Last week's episode, 'The Beast,' was a solid piece of television that excelled at taking the smaller moments, which have so far been the lifeblood of The Bridge, and expertly combining them with the larger driving force behind the series. Suddenly, the characters – even newly introduced ones like Gina Meadows or Fausto Galván – and their world felt alive and connected because of, rather than in spite of, their mingling. (However, I'm withholding judgment on His Royal Broness, Brian Van Holt, until after Lyle Lovett has completed a satisfactory background check.)
Many people seemed to fixate on the likelihood that someone like Galván wouldn't know what a serial killer was, especially when that someone was a man for whom death is part and parcel with his business, whether he liked it or not. And in doing so, they missed out on an incredibly well-written and acted scene between Galván and his associate about the purpose behind killing another human being. It shed some much-needed light on a character heretofore known through secondhand accounts of the few who would dare speak his name.
But instead of painting Fausto as some kind of monster with Voldemort-like status, 'The Beast' chose to inform on the cartel leader by presenting a better understanding of what a day in his life is like. (Hint: It's not very pleasant.) In that regard, Fausto became a full-fledged being and member of The Bridge's Colorful Character Crew – a group of folks not named Sonya or Marco, but who exhibit a level of development and personality only reserved for secondary characters on great TV shows.
Galván, like the killer (or La Bestia/The Bridge Butcher, if they are, in fact, the same person), is a purveyor of violence; it may not be pleasurable, but its certainly is his business. Unlike the killer, however, Galván's enterprise works best where his character used to be: in the shadows and dark places left unexamined or otherwise ignored for fear of what might be uncovered. He resides behind power and fear, the kind that comes from doing things like impaling Calaca's dead body on a telephone pole in the middle of Juárez and suppressing an investigation into the murder of his brother.
Galván's message is a potent mixture of product and theatricality that no one is ever to be caught speaking of or asking questions about. And while the killer is intent on making a larger political statement through his own brutal and gruesome acts of theatricality, he and Galván both value the silence of their intended audience enough (people like Charlotte Millwright, who have glimpsed into the dark cavernous recesses of the world literally running underneath their own, but would rather carry on as though they hadn't) that quieting them becomes a part of the overall message.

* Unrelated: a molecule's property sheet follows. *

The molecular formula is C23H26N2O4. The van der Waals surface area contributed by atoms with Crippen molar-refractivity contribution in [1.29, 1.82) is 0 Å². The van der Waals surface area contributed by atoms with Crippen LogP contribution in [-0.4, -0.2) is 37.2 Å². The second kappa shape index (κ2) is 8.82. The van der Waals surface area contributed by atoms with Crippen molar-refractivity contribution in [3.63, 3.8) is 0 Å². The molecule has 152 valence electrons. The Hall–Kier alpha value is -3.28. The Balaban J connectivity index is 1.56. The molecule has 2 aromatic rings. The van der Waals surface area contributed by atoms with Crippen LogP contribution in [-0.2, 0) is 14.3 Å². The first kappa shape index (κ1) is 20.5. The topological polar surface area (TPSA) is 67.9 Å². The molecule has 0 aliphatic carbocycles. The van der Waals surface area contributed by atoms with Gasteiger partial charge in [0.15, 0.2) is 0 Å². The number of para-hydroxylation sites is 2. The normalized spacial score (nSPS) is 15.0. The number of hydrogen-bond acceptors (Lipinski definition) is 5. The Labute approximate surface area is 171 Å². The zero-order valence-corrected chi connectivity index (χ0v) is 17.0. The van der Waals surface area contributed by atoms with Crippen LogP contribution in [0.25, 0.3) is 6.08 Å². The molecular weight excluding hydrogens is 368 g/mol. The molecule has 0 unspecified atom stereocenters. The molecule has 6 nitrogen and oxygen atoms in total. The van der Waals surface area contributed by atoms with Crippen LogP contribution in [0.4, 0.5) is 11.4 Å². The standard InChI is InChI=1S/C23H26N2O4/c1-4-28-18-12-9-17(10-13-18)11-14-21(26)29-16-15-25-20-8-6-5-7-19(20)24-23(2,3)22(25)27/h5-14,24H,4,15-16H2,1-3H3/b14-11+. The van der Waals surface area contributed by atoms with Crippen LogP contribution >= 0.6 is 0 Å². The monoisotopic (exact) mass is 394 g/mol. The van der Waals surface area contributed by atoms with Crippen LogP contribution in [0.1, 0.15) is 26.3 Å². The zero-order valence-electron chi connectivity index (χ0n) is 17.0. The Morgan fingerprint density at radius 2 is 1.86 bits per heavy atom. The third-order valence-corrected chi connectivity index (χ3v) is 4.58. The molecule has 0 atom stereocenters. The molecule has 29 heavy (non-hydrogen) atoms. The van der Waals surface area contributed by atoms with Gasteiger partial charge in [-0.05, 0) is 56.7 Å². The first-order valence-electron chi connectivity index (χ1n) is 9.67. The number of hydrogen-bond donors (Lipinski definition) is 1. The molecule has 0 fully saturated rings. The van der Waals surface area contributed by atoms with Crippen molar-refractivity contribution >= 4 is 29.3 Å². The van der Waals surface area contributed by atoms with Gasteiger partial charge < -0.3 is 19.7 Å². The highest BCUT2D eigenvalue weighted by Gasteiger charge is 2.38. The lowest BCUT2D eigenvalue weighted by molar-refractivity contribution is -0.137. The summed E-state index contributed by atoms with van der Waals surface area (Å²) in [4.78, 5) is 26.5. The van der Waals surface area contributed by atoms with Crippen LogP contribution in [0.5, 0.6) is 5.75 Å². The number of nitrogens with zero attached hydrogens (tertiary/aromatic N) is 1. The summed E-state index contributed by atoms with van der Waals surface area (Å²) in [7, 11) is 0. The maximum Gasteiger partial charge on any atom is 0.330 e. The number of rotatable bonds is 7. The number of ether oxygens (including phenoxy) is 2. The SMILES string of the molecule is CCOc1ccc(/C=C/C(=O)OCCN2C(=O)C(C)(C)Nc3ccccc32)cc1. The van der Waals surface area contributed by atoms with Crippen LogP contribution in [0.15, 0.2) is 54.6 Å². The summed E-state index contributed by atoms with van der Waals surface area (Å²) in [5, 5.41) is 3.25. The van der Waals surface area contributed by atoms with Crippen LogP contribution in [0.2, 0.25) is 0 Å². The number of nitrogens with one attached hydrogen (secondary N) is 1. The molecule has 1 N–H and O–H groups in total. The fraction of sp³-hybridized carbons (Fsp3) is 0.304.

In that regard, the episode examines a series of messages intended to impart the importance and virtue of silence and anonymity at a time when the dissemination of information and the identification of those involved is most crucial.
At the moment, vital information remains locked away, either in the mind of a frightened and traumatized Gina Meadows, the permanently scrambled brain of Jim Dobbs, or, as Adriana and Daniel discover, it's deliberately kept hidden for fear of reprisal. And while Charlotte and her Tampa-bred boy toy become the poster children for the same willful ignorance the killer remarked runs rampant in institutions like the FBI, it's Gina who finds herself another innocent victim of an institution too wrapped up in its own dealings to be mindful of what she's doing.
In the end, the only one truly watching over Gina was the one responsible for taking her life. And as a result, the Beast reveals something about himself: he's patient, observant and is afraid enough of getting caught that he's willing to kill a witness in broad daylight while two detectives are in the immediate vicinity. And in her dying words, Gina tells Sonya that she got the killer's eyes right, but the rest of his face remains obscured, adding the Beast to a list of killers fighting to remain faceless to those pursuing them, while the memory of their victims – whether they be rows of pink crosses or crude doodles in crayon – beg for recognition.
At its heart, 'ID' ponders the ramifications of seeking and gaining knowledge through the act of looking and seeing. Perhaps, as the killer puts it, the U.S. turns a blind eye to its neighbor because the reality and the responsibility are too unsavory a thing to look directly in the face. Is it any wonder, then, that so many characters are doing the same?
The Bridge continues next Wednesday with 'Destino' @10pm on FX.
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